Graeme Souness became the latest victim of Newcastle's long, fruitless search for success when he was fired on Thursday by the ailing Magpies.
Alan Shearer, meanwhile, took his first step toward taking over one of the toughest jobs in English football.
Wednesday's 3-0 loss at Manchester City means Newcastle has collected only one point from six Premier League games and has slipped to 15th in the standings.
The fans had been chanting "Souness out" for weeks and Wednesday's one-sided loss was too much for owner Freddie Shepherd. He decided the much-traveled Scot, who had been in charge for 16 months, didn't deserve any more chances.
"I am obviously saddened at the way things have worked out at St. James' Park," Souness said. "I have enjoyed living and working in Newcastle, and my family and I have been made to feel particularly welcome by the Geordies.
"I wish the club, the players and the supporters good fortune and success going forward."
While the former Liverpool, Glasgow Rangers, Blackburn, Southampton, Torino, Benfica and Galatasaray manager now looks for another job, his departure means that Shearer gets his first taste of the hot seat at Newcastle.
The club announced that Glenn Roeder, a former West Ham manager now on the coaching staff at St. James' Park, will take temporary charge of the team, with Shearer becoming his playing assistant.
The former England captain has long envisioned a future as a club manager, and his home town club is his ideal move. He is still playing at age 35, however, and is trying to pass the all-time Newcastle scoring record of 200 he shares with Jackie Milburn.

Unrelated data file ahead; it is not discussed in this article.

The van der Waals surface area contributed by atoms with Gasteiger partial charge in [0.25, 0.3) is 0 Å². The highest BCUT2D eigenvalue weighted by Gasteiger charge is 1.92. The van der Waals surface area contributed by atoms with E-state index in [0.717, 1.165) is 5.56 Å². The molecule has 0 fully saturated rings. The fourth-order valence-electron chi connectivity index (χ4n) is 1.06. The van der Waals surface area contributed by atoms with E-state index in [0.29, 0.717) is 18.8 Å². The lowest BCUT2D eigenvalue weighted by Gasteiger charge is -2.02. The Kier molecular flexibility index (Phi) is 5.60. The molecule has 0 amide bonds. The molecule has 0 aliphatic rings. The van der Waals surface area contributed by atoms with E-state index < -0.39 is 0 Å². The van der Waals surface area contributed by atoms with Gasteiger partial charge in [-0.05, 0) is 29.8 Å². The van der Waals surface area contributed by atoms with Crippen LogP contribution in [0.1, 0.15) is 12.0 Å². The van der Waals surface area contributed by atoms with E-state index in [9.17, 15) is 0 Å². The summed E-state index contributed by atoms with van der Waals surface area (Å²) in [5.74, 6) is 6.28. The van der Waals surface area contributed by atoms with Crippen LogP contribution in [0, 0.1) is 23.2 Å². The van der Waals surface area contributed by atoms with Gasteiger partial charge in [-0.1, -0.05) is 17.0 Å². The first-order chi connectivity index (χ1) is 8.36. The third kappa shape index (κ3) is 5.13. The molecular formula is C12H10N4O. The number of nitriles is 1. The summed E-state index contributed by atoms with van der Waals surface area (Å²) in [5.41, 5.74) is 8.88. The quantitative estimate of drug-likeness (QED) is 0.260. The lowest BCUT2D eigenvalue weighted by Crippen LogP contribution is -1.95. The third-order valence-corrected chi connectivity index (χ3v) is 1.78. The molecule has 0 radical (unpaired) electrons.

Souness is the latest in a long line of big names to fall short at Newcastle, following Osvaldo Ardiles, Kevin Keegan, Kenny Dalglish, Ruud Gullit and former England manager Bobby Robson, who was fired in September 2004.
Although the Magpies twice finished runner-up under Keegan and third, fourth and fifth under Robson, no major trophies have gone into the St. James' Park cabinet for decades.
Newcastle has a noisy following of more than 50,000 fans for every home game. But the boos and chants at the end of each game have been deafening. The last of Newcastle's six FA Cup triumphs was in 1955 and the club hasn't won the league title since 1927.
Magpies fans have watched as Chelsea, powered by the huge wealth of Russian owner Roman Abramovich, has surpassed traditional powerhouses Manchester United, Arsenal and Liverpool and is now the dominate force in English football.
Instead of being in that company, Newcastle has fallen further behind.
Souness has had plenty of money to spend but has never gotten the best out of the players.
As well as spending a club record fee of ?17 million (25 million euros) for England striker Michael Owen, he spent more than ?20 million (29.4 million euros) on defender Jean-Alain Boumsong, midfielders Scott Parker and Emre Belozoglu and forward Albert Luque.
Souness also had a public fallout with striker Craig Bellamy, saying the Welsh international would never play for his team again. Souness sent him to Glasgow Celtic on loan and Bellamy now plays for Blackburn.
Souness also watched in dismay as two of his stars, Dyer and Lee Bowyer, began fighting each other during a 3-0 loss to Aston Villa last April.
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